Papa Brown of Bone Creek lives for another year.


The WFYL Conference is done!
For the�
preliminary report, click.


The WFYL Conference 28 June at Delta /Regina is ready to
roll -- with 14 registrants to date!


April is Poetry Month in Canada!

And Shaunavon Public Library is hosting a Poetry Slam
Friday April 26 at 7:00 p.m.
Come and slam!


Young and told by those older of Place
in direction in distance and (just in case)
in detail, the Lover travelled and found Not.

Though in Transit, with some Quality of Motion
and (all is vanity) Relation, this Formula he made
which tried failed:



A voice from the past - Brick Books discovers lost reviews of�Pisscat Songs


WFYL Conference consultations reveal some real ideas: e.g.,
expanding TRANSITION to an additional two issues,
newsletters dedicated specifically to inter-group communication!

Teaching English: No-lectures approach seems to be working
- student presentations have to be evaluated of course
(which students they don't like to do), and the "level"
slips down a notch if you're not careful. Insight -
today's young people know almost nothing about how to use
the internet for anything other than socializing -
I am continually reminding them to "Ask Dr. Google."


Start the New Year off right:28-Feb-13
A voice from the past - Brick Books discovers lost reviews
of Pisscat Songs!

1. WFYL gets SAB grant to study "communality of writing-
for-therapy" groups (thank you, Dave, CMHASK).
2. Drop in at The Neoghboprhood Cafe in Winnipeg, if you're
in the neighborhood. Details at www.victorenns.ca.


It's hard to say anything that hasn't already been said about this time of year.

WORDS: People are sometimes offended when someone writes Xmas for Christmas. But X is the English version of the Greek letter Х�(pronounced chi), which in turn is the first letter of the Greek word for Christ (Χριστός), and has been a recognized abbreviation of that word�for thousands of years. So Xmas, far from supposedly "taking Christ out of Christmas," is actually putting the etymology of the word for Christ back�into Christmas!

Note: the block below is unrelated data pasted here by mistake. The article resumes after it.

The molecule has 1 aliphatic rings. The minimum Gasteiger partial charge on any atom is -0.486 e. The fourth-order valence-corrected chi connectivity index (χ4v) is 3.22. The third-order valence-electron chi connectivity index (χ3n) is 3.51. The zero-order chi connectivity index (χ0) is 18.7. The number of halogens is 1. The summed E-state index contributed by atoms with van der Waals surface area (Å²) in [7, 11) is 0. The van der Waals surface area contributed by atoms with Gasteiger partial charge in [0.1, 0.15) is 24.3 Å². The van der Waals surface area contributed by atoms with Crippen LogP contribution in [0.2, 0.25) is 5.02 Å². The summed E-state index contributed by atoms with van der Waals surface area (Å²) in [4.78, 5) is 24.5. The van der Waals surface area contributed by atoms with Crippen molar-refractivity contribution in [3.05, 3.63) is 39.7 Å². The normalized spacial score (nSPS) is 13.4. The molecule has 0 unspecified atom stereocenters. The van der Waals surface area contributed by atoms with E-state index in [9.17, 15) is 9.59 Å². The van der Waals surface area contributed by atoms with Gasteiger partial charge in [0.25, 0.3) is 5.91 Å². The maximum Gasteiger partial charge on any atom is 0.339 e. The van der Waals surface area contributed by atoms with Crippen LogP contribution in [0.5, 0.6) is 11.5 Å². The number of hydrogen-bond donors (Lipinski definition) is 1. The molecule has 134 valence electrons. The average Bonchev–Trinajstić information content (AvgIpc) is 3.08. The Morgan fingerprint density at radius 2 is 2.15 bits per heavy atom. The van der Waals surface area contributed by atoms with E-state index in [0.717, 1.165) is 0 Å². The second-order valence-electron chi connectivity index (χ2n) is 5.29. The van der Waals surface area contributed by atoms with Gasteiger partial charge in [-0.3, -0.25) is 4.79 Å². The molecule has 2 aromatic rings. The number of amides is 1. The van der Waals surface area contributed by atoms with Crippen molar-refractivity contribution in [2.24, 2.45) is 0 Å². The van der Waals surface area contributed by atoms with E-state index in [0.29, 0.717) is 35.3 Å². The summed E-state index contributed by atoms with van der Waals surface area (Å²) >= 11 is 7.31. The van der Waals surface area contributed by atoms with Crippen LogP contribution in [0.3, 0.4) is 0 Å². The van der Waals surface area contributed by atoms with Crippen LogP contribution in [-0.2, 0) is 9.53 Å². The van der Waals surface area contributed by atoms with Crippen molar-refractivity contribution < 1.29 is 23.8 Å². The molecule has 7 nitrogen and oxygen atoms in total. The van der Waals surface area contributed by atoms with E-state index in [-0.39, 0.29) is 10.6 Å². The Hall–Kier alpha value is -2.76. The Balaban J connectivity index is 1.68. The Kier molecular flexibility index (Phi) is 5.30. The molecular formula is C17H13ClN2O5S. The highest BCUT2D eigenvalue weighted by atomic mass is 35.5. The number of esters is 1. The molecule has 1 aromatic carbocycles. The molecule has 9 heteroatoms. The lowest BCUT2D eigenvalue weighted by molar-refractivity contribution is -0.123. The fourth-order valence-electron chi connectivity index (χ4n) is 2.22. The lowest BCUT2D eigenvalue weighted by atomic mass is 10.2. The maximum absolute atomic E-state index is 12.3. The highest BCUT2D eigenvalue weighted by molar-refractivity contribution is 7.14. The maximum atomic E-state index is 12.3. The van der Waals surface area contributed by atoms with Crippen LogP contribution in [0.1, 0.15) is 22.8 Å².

TEXTS: If you're looking for a change from dear, old Charles Dickens's "A Christmas Carol," check out Dylan Thomas's "A Child's Christmas in�Wales," available as text and audio online. The best. Rudy Wiebe has somewhere adapted Thomas's piece to recreate a Mennonite child's�Christmas in Western Canada. Not bad for a Mennonite. (Does anyone know the citation for this one?)

MUSIC: Handel's Messiah with its "Hallelujah Chorus," is new every year, as are traditional Christmas carols, but not advertising jingles like
"Rudolf, the Red-Nosed Reindeer." And if I hear Leonard Cohen's "Hallelujah" once more in connection w. Christmas, I'll hurl - unless it's sung by someone�else, in which case I'll only dry-heave as I pour myself another brandy.�So perhaps it's best to say the same old thing:



That's the day of the Shaunavon Mini-Launch of TRANSITION
Fall 2012. Shindig at the Domed House, after.


In memoriam: Menno Martens (d. 16.11.12)

I was one of Menno's first students when he began
teaching at Herbert High in 1955-56. Even then, the
characteristics that made him such an outstanding person
were evident. He was first of all a well-informed and
rigorous teacher of the subject he loved, not without an
ironic sense of the human condition that history makes
manifestly clear. As important as that trait was in his
life, I want to share, for the first time ever, the direct
and lasting influence on me of an even more important aspect
of this man.

I was the kid from Turnhill, 16 years old and finishing
Grade 12, my first year away from home. What nobody knew
- including myself, at that time - was that I was living
a first bout of clinical depression. All I knew was that
I was totally miserable; all my classmates knew was that
I was pathologically shy; what Menno knew I can't guess.

But he reached out, in his inimitable way, his care and love
cloaked in a teacherly demeanor, and took me aside one day.
The student band - of which he was, naturally, the leader -
needed someone to beat the big drum, and he thought I was
just the right man. Of course I couldn't refuse; of course I
couldn't keep a beat, either. But I could and did begin to
move out of my self-constructed hell and into my life.

A half-century later, I returned to Saskatchewan and,
more or less by chance, met up with Menno again. We
shared the occasional writerly anecdotes during these
past few years; he proudly gave me a copy of Harold
Jantz's Leaders Who Shaped Us (2010), to which he had